WSJ

Uber Battles Locals for Future of African Taxis

NAIROBI, Kenya—In the traffic-clogged, potholed streets of Kenya’s capital city, there is a battle waging for the future of the African taxi ride that is pitting local startups eager to become the “Uber of Kenya” against, well, Uber. The winner will help answer a question dogging those who work in technology in the developing world: whether chaotic, impoverished cities like Nairobi will create the tools that bring the “bottom...
The Associated Press

Lead from old car batteries poisons Senegalese town

THIAROYE-SUR-MER, Senegal — First, it took the animals. Goats fell silent and refused to stand up. Chickens died in handfuls, then en masse. Street dogs disappeared. Then it took the children. Toddlers stopped talking and their legs gave out. Women birthed stillborns. Infants withered and died. Some said the houses were cursed. Others said the families were cursed. The mysterious illness killed 18 children in this town on the fringes of Dakar, Senegal's capital, before anyone in the outside world noticed. When they did - when the TV news aired parents' angry pleas for an investigation, when the doctors ordered more tests, when the West sent health experts - they did not find malaria, or polio or AIDS, or any of the diseases that kill the poor of Africa. They found lead.
The Associated Press

Nigeria's oil fires stoke claims of villagers to spoils

KEGBARA DERE, Nigeria -- The fire burned strong for 45 days and 45 nights, blanketing the village with ash and torching the young cassava plants in Ada Baniba's field. As she weeded, the flames flared out of the leaking oil pipeline behind her. It wasn't that no one could put the fire out. It was that no one would _ not the oil company that owned the pipeline, not the government and not the villagers breathing the fumes. The tale of Kegbara Dere's fire shows just how desperate the long-neglected communities of Nigeria's oil-rich river delta have become.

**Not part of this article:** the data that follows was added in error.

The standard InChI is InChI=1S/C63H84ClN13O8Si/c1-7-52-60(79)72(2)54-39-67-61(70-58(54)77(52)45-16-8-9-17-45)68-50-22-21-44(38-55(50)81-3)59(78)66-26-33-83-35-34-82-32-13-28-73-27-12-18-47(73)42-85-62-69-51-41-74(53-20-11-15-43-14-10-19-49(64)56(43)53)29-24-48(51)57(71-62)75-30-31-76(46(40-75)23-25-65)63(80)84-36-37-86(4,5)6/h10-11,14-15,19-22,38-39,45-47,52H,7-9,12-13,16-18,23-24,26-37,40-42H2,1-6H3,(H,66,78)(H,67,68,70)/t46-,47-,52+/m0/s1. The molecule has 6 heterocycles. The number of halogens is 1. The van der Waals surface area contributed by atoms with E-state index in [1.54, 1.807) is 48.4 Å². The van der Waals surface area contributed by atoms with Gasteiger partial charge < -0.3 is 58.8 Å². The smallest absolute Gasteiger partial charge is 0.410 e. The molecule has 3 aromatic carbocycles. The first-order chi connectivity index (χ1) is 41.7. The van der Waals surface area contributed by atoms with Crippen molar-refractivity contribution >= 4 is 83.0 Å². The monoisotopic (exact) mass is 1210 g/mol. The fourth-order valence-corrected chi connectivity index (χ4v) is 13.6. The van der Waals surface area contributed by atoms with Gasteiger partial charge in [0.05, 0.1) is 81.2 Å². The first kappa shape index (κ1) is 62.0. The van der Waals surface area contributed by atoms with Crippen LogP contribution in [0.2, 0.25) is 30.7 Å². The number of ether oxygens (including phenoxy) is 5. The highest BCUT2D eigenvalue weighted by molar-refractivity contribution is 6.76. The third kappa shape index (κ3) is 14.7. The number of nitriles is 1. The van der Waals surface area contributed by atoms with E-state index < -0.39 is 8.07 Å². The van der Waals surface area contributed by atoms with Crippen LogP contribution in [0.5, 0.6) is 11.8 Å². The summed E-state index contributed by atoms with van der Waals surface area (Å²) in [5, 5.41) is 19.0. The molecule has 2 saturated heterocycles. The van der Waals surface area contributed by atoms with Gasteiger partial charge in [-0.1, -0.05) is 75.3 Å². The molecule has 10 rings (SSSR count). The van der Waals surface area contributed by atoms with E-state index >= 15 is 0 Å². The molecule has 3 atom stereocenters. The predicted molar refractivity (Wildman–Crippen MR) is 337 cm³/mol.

The Associated Press

Children suffer, but was drug study to blame?

KANO, Nigeria -- A security guard in this dusty Nigerian city is living with tragedy -- a 14-year-old son whose dazed eyes, slow speech and uneven gait signal brain damage. Mustapha Mohammed says he knows whom to blame -- Pfizer, the world's largest drug maker. New York-based Pfizer is facing four court cases over a decade-old drug study in Nigeria that included Mohammed's son. The company, which denies any wrongdoing, is accused of using a 1996 meningitis epidemic to push through a sloppily
The Associated Press

Liberians Leave U.S. to Build Businesses Back Home

MONROVIA, Liberia – Ciata Victor gave up a high-paying tech job, a spacious condo and a first-world life in Maryland to return home to an African capital that barely has electricity or running water. After 26 years of watching from afar as her native Liberia was ravaged by coups and war, Victor says she's home to stay. And she's started a business _ running a seven- computer Internet cafe using a generator and a borrowed satellite hookup.
The Associated Press

Few trust in Congo's currency

KINSHASA, Congo — Patrons heading to an outdoor bar in Congo's capital often stop first at a nearby money-changer, where they fork over just enough U.S. dollars for a beer. Then they sit down to enjoy their bottle, confident the value of what's in their wallets will not depreciate - at least not while they drink. The exchange is a glimpse into a giant shadow economy that gave up on anything government-backed over years of war, dictatorship and neglect. Whoever emerges as winner of a recent pre